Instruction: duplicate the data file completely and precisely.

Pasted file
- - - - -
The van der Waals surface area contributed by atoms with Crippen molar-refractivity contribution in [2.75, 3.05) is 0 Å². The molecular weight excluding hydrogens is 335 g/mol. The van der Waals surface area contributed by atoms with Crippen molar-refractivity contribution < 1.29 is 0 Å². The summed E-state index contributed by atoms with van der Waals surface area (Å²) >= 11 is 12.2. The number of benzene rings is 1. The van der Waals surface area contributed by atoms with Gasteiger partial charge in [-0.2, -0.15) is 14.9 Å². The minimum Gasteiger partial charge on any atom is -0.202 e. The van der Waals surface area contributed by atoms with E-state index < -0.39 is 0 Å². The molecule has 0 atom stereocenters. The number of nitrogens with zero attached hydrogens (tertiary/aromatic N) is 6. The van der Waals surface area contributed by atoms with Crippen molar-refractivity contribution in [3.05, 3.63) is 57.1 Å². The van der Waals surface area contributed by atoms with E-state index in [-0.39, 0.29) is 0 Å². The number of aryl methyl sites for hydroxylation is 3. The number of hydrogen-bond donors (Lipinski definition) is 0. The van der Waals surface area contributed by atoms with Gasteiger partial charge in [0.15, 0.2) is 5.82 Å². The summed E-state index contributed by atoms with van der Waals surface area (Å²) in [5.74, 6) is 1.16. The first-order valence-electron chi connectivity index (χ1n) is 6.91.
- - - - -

The van der Waals surface area contributed by atoms with Crippen molar-refractivity contribution in [2.75, 3.05) is 0 Å². The molecular weight excluding hydrogens is 335 g/mol. The van der Waals surface area contributed by atoms with Crippen molar-refractivity contribution < 1.29 is 0 Å². The summed E-state index contributed by atoms with van der Waals surface area (Å²) >= 11 is 12.2. The number of benzene rings is 1. The van der Waals surface area contributed by atoms with Gasteiger partial charge in [-0.2, -0.15) is 14.9 Å². The minimum Gasteiger partial charge on any atom is -0.202 e. The van der Waals surface area contributed by atoms with E-state index < -0.39 is 0 Å². The molecule has 0 atom stereocenters. The number of nitrogens with zero attached hydrogens (tertiary/aromatic N) is 6. The van der Waals surface area contributed by atoms with Crippen molar-refractivity contribution in [3.05, 3.63) is 57.1 Å². The van der Waals surface area contributed by atoms with E-state index in [-0.39, 0.29) is 0 Å². The number of aryl methyl sites for hydroxylation is 3. The number of hydrogen-bond donors (Lipinski definition) is 0. The van der Waals surface area contributed by atoms with Gasteiger partial charge in [0.15, 0.2) is 5.82 Å². The summed E-state index contributed by atoms with van der Waals surface area (Å²) in [5.74, 6) is 1.16. The first-order valence-electron chi connectivity index (χ1n) is 6.91.